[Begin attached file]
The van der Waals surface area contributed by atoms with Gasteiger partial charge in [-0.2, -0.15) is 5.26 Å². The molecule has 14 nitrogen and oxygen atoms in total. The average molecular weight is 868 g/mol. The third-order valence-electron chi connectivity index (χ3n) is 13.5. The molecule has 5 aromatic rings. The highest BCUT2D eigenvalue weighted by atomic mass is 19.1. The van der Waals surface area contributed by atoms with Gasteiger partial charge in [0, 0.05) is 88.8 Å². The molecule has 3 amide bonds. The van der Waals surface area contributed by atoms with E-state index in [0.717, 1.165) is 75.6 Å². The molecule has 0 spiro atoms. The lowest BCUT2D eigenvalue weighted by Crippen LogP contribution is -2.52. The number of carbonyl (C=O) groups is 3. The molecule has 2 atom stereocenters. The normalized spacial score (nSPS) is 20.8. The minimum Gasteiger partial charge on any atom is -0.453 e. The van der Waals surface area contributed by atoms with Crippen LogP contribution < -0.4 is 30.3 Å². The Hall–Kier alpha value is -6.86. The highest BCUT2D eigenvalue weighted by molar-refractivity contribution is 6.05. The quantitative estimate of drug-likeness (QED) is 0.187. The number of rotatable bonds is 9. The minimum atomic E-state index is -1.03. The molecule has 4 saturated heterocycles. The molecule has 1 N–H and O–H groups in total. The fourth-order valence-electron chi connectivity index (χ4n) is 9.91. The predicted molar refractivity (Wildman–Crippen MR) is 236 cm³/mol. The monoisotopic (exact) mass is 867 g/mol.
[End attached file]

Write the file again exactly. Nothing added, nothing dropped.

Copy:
The van der Waals surface area contributed by atoms with Gasteiger partial charge in [-0.2, -0.15) is 5.26 Å². The molecule has 14 nitrogen and oxygen atoms in total. The average molecular weight is 868 g/mol. The third-order valence-electron chi connectivity index (χ3n) is 13.5. The molecule has 5 aromatic rings. The highest BCUT2D eigenvalue weighted by atomic mass is 19.1. The van der Waals surface area contributed by atoms with Gasteiger partial charge in [0, 0.05) is 88.8 Å². The molecule has 3 amide bonds. The van der Waals surface area contributed by atoms with E-state index in [0.717, 1.165) is 75.6 Å². The molecule has 0 spiro atoms. The lowest BCUT2D eigenvalue weighted by Crippen LogP contribution is -2.52. The number of carbonyl (C=O) groups is 3. The molecule has 2 atom stereocenters. The normalized spacial score (nSPS) is 20.8. The minimum Gasteiger partial charge on any atom is -0.453 e. The van der Waals surface area contributed by atoms with Crippen LogP contribution < -0.4 is 30.3 Å². The Hall–Kier alpha value is -6.86. The highest BCUT2D eigenvalue weighted by molar-refractivity contribution is 6.05. The quantitative estimate of drug-likeness (QED) is 0.187. The number of rotatable bonds is 9. The minimum atomic E-state index is -1.03. The molecule has 4 saturated heterocycles. The molecule has 1 N–H and O–H groups in total. The fourth-order valence-electron chi connectivity index (χ4n) is 9.91. The predicted molar refractivity (Wildman–Crippen MR) is 236 cm³/mol. The monoisotopic (exact) mass is 867 g/mol.